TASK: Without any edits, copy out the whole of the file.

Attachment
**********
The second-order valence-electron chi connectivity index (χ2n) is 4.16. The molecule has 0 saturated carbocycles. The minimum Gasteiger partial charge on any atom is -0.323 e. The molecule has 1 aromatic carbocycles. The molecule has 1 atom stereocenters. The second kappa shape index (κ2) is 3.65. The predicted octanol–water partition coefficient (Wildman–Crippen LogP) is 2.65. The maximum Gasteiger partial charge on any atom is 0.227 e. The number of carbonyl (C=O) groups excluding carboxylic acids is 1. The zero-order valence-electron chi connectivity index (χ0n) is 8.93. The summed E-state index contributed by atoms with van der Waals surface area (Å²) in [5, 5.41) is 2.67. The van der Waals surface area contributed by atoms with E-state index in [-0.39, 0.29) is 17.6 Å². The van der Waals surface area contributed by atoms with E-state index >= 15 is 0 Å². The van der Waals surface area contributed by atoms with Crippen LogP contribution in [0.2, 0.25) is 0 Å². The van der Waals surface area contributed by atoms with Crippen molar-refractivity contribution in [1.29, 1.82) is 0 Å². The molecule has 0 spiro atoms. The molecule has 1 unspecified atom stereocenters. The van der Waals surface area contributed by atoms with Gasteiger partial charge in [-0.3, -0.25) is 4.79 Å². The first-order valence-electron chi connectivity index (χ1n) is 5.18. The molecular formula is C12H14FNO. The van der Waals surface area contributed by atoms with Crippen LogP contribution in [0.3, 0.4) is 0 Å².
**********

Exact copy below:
The second-order valence-electron chi connectivity index (χ2n) is 4.16. The molecule has 0 saturated carbocycles. The minimum Gasteiger partial charge on any atom is -0.323 e. The molecule has 1 aromatic carbocycles. The molecule has 1 atom stereocenters. The second kappa shape index (κ2) is 3.65. The predicted octanol–water partition coefficient (Wildman–Crippen LogP) is 2.65. The maximum Gasteiger partial charge on any atom is 0.227 e. The number of carbonyl (C=O) groups excluding carboxylic acids is 1. The zero-order valence-electron chi connectivity index (χ0n) is 8.93. The summed E-state index contributed by atoms with van der Waals surface area (Å²) in [5, 5.41) is 2.67. The van der Waals surface area contributed by atoms with E-state index in [-0.39, 0.29) is 17.6 Å². The van der Waals surface area contributed by atoms with E-state index >= 15 is 0 Å². The van der Waals surface area contributed by atoms with Crippen LogP contribution in [0.2, 0.25) is 0 Å². The van der Waals surface area contributed by atoms with Crippen molar-refractivity contribution in [1.29, 1.82) is 0 Å². The molecule has 0 spiro atoms. The molecule has 1 unspecified atom stereocenters. The van der Waals surface area contributed by atoms with Gasteiger partial charge in [-0.3, -0.25) is 4.79 Å². The first-order valence-electron chi connectivity index (χ1n) is 5.18. The molecular formula is C12H14FNO. The van der Waals surface area contributed by atoms with Crippen LogP contribution in [0.3, 0.4) is 0 Å².